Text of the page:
His Good Opinion is, in brief, Pride and Prejudice from Darcy’s point of view. What exactly did he say to Bingley to keep him away from Netherfield? What was he thinking when he made that bone-headed first proposal to Elizabeth? How exactly did he track down Wickham? Here it is.
It’s more like a writing exercise than a novel, in some ways. It becomes a little pedantic – it reads like every single thought in Darcy’s head is revealed, and his reaction to nearly every line of dialogue to which he is privy. It becomes a little repetitive – there is a fair amount of Reality Show-Style Recapping (the I know – it was five minutes ago, and I was here sort of summing up); and it becomes a little claustrophobic. I never thought I would protest being stuck alone with Fitzwilliam Darcy for a whole book.
This version of Darcy makes me think of an anxious stallion trying to rule over a herd of unruly mares. (Not in a good way, I have to add, thinking of how that would read in a romance novel.) Heaven forfend any other male intervene with any of his wimmenfolk. He runs off Wickham after the blackguard trifles with Georgiana, and then has to try to beat off Miss Bingley (who’s a bitch, not a stallion, but you get the idea). He attaches himself to Elizabeth whether she knows it or not, and figuratively bares his teeth and puts his ears back when anyone approaches her – Bingley, Col. Fitzwilliam, doesn’t matter how much he loves the other man, he’s ready to draw blood every time she as much as smiles at anyone else.
In other ways he reminds me of a teenaged boy with his first big crush. He blushes; she blushes; one or both blush again. (I wish my Kindle would allow me to use the search function without freezing up – I’d love to see how many times “blush” is used.) He stumbles over his speech because she discombobulates him so. (Side note: Word spellcheck has no problem with “discombobulates”.) He completely misreads her, taking her slightly acid politeness as approval. Now, this is reasonable enough – love makes everyone act like an idiot, right? But all together, it’s just amazingly adolescent, and not remotely the Darcy I’m accustomed to. I don’t much like the intensity of his self-centeredness as shown here, with almost every kind or thoughtful thing he does having its origin in what Elizabeth will think of him, from Georgiana’s piano to his respect for the Gardiners. That degree of change in a grown man isn’t entirely believable.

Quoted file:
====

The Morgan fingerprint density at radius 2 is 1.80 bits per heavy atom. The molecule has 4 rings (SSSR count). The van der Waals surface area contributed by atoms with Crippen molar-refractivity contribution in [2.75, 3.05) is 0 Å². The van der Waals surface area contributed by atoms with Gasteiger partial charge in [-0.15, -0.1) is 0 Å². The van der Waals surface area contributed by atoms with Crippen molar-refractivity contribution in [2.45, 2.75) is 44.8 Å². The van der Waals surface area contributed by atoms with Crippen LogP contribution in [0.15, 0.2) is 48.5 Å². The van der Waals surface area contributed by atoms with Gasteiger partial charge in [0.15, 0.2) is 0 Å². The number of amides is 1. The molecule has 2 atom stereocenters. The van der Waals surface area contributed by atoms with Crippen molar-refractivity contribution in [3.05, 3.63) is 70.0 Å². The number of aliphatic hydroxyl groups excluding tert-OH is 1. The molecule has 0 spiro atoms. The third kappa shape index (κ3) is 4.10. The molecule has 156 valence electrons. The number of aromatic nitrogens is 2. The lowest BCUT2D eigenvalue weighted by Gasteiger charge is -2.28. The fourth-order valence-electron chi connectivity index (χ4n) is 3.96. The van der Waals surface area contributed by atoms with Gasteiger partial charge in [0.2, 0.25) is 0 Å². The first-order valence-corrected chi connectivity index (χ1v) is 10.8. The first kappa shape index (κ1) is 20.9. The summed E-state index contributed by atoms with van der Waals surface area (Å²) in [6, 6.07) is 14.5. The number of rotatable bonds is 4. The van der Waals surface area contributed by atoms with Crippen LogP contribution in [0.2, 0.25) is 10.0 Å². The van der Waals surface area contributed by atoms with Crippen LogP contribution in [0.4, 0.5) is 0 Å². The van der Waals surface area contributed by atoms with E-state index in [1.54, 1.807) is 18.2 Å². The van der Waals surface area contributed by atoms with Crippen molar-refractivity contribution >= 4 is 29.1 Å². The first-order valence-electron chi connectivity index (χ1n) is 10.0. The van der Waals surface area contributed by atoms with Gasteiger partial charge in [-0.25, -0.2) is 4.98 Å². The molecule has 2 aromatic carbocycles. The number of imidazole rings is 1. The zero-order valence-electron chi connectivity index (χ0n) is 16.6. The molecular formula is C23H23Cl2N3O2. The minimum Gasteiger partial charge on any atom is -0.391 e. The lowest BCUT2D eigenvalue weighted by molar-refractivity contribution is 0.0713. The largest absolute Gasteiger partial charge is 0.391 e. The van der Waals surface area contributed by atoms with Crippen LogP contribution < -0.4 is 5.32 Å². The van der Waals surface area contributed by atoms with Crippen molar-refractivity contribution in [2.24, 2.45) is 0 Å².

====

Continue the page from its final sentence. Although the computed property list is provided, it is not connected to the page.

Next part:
Odd quote: “For the first time he noticed a dimple that winked in and out of existence.” – Um, no? Unless I’m thinking of another book, he spent a whole conversation earlier in the story zoned out watching that dimple appear and disappear.
I wish the author had used a lighter touch on the story. There was no real need to expound on nearly every possible original Darcy line. Anyone reading this book is probably a fan of Austen and familiar with Pride and Prejudice – odds are good that anyone reading it will be very familiar. It becomes tiresome to have large tracts of The Book recycled into this, often verbatim. It’s inevitable, I suppose, with the premise, but I could wish the situation had been handled more creatively. Again, the actual execution of this comes off more as an exercise: “let’s see what the picture looks like when you move the camera over there“, rather than “let’s put the subject under a different-colored light and change the lens and see what it looks like”.
Another major drawback to using original dialogue is that it forces comparisons between Nancy Kelley’s writing at the top and bottom of a page and Jane Austen’s in the middle. This is what Anna Elliott successfully avoided in her Diary of Georgiana Darcy – she was able to use Jane Austen’s characters without opening herself up to the stark contrast. This is the point when I feel impelled to place bits of text from Kelley and Austen side by side to illustrate what a very, very, very bad idea it is … but do I even have to? Really?